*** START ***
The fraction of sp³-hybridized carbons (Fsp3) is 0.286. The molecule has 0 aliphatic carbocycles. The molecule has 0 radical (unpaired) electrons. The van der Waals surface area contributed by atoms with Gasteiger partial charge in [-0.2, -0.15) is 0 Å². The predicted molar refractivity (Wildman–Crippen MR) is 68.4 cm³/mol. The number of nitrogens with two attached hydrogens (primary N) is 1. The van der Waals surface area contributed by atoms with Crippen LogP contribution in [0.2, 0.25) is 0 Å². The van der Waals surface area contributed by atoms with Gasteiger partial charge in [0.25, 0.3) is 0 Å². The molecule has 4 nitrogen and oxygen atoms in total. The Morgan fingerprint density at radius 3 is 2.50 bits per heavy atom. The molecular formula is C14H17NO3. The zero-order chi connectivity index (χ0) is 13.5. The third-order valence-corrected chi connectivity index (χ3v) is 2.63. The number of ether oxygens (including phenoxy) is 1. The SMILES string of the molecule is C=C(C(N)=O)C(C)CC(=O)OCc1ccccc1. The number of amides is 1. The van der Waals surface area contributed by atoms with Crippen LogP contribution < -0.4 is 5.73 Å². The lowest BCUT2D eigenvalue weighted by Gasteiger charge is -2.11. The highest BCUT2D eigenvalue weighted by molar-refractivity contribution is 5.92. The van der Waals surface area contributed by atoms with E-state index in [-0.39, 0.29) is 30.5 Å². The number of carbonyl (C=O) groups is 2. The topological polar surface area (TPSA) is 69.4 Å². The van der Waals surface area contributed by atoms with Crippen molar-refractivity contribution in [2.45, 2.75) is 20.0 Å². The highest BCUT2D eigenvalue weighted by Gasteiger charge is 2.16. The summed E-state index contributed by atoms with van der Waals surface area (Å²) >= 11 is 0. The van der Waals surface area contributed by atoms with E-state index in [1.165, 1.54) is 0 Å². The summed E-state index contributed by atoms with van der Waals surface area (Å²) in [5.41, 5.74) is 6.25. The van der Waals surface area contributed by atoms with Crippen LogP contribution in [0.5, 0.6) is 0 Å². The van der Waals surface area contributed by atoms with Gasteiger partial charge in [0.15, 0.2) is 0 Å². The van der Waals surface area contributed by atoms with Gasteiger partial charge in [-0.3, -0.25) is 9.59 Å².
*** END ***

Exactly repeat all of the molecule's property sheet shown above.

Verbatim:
The fraction of sp³-hybridized carbons (Fsp3) is 0.286. The molecule has 0 aliphatic carbocycles. The molecule has 0 radical (unpaired) electrons. The van der Waals surface area contributed by atoms with Gasteiger partial charge in [-0.2, -0.15) is 0 Å². The predicted molar refractivity (Wildman–Crippen MR) is 68.4 cm³/mol. The number of nitrogens with two attached hydrogens (primary N) is 1. The van der Waals surface area contributed by atoms with Crippen LogP contribution in [0.2, 0.25) is 0 Å². The van der Waals surface area contributed by atoms with Gasteiger partial charge in [0.25, 0.3) is 0 Å². The molecule has 4 nitrogen and oxygen atoms in total. The Morgan fingerprint density at radius 3 is 2.50 bits per heavy atom. The molecular formula is C14H17NO3. The zero-order chi connectivity index (χ0) is 13.5. The third-order valence-corrected chi connectivity index (χ3v) is 2.63. The number of ether oxygens (including phenoxy) is 1. The SMILES string of the molecule is C=C(C(N)=O)C(C)CC(=O)OCc1ccccc1. The number of amides is 1. The van der Waals surface area contributed by atoms with Crippen LogP contribution < -0.4 is 5.73 Å². The lowest BCUT2D eigenvalue weighted by Gasteiger charge is -2.11. The highest BCUT2D eigenvalue weighted by molar-refractivity contribution is 5.92. The van der Waals surface area contributed by atoms with E-state index in [-0.39, 0.29) is 30.5 Å². The number of carbonyl (C=O) groups is 2. The topological polar surface area (TPSA) is 69.4 Å². The van der Waals surface area contributed by atoms with Crippen molar-refractivity contribution in [2.45, 2.75) is 20.0 Å². The highest BCUT2D eigenvalue weighted by Gasteiger charge is 2.16. The summed E-state index contributed by atoms with van der Waals surface area (Å²) >= 11 is 0. The van der Waals surface area contributed by atoms with E-state index in [1.165, 1.54) is 0 Å². The summed E-state index contributed by atoms with van der Waals surface area (Å²) in [5.41, 5.74) is 6.25. The van der Waals surface area contributed by atoms with Crippen LogP contribution in [0.5, 0.6) is 0 Å². The van der Waals surface area contributed by atoms with Gasteiger partial charge in [0.15, 0.2) is 0 Å². The van der Waals surface area contributed by atoms with Gasteiger partial charge in [-0.3, -0.25) is 9.59 Å².